Program Outcomes at a Resident Camp for Youth with Serious Illnesses, Disabilities, and Life Challenges

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Camping Magazine


In 2005, the American Camp Association (ACA) published the first large-scale national research project assessing the youth development outcomes of children who attend day and resident camps in the summer. Children between the ages of eight and 14 from 80 ACA-accredited day and resident camps participated in the study. Results indicated the camp experience was a positive influence on youth development in four domains: positive identity, physical and thinking skills, social skills, and positive values and spirituality. In addition, evidence showed that growth at camp was maintained over a six-month time period. Specifically, respondents indicated that camp helped them make new friends and get to know other campers who were different from them. ACA acknowledged that the camps included in the study did not serve children with developmental disabilities and suggested that future research investigate experiences and outcomes within this population (ACA, 2005).

Positive Youth Development (PYD) is a theoretical framework that emphasizes internal and external assets designed to promote resiliency and healthy development in youth. It differs from traditional treatment approaches that focus on changing maladaptive behaviors by emphasizing the development of personal resources, supportive relationships, leadership ability, and community engagement (Lopez, Yoder, Brisson, Lechuga-Pena, & Jenson, 2015). Although the PYD framework has been used successfully to support at-risk youth, it has received only limited application in programs for children with chronic illnesses and disabilities (Maslow & Chung, 2013). Walker and Pearman (2009) reported that camps for children with chronic illnesses enhanced self-esteem, assisted with normalizing attitudes to illness, and promoted skills in self-care of disease. More recently, Gillard and Space (2014) argued that campers with chronic and serious illnesses benefit from camping experiences where they can make new friends, participate in new and enriching experiences, and receive medical support. A review of the literature also includes positive developmental outcomes from research studies organized by diagnosis such as cancer (Gillard & Watts, 2013).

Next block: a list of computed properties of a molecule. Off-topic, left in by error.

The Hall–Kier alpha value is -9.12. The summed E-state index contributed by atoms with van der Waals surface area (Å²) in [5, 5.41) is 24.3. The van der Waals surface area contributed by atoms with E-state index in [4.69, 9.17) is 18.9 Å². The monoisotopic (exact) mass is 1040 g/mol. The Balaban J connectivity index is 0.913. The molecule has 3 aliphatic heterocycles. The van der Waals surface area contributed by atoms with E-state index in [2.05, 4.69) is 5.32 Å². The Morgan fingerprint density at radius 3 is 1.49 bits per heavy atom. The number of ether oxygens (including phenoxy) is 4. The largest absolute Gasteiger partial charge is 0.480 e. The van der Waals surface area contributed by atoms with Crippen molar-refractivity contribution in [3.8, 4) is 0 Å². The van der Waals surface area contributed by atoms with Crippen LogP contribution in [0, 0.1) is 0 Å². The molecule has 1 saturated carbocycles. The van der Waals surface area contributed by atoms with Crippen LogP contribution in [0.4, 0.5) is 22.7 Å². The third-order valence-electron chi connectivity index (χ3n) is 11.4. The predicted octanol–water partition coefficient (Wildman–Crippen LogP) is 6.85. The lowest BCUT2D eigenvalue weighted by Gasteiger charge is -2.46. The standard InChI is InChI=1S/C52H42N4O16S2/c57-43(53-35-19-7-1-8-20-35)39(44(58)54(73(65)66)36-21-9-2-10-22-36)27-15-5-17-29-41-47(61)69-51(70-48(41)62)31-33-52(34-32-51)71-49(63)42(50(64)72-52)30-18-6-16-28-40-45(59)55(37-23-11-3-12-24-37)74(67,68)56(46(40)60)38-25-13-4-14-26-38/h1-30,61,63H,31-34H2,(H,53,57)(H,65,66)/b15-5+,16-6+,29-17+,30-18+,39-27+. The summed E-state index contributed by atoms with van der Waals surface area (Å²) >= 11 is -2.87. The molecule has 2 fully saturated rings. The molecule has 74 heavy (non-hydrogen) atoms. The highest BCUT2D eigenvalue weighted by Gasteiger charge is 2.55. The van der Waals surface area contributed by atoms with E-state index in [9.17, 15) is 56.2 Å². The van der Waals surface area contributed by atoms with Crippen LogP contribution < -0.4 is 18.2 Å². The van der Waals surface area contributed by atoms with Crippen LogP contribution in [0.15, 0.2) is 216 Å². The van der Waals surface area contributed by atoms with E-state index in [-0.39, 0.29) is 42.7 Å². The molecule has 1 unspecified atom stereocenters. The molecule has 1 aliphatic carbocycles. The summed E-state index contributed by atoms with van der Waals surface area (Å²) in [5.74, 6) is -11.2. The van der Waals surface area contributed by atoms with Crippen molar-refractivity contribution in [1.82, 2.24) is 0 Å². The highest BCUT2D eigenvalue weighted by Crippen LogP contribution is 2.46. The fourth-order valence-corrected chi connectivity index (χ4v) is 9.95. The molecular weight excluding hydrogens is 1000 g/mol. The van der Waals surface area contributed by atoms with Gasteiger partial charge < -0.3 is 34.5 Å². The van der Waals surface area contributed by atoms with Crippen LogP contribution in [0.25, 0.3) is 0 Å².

The current study applied the PYD framework to residential camps designed to promote positive developmental outcomes for children with serious illnesses, disabilities, and other life challenges. The Young Camper Learning Scale and four measures from the Older Youth Outcomes Battery (Sibthorp, Bialeschki, Morgan, & Browne, 2013) were used to address the following research questions:

Do campers with serious illnesses, disabilities, and other life challenges experience positive developmental outcomes, as reflected by scores on the Young Camper Learning Scale and the Older Youth Outcomes Battery?

Are age, years at camp, and overall satisfaction with the camp experience associated with scores on the Young Camper Learning Scale and Older Youth Outcomes Battery, among participants with serious illnesses, disabilities, and other life challenges?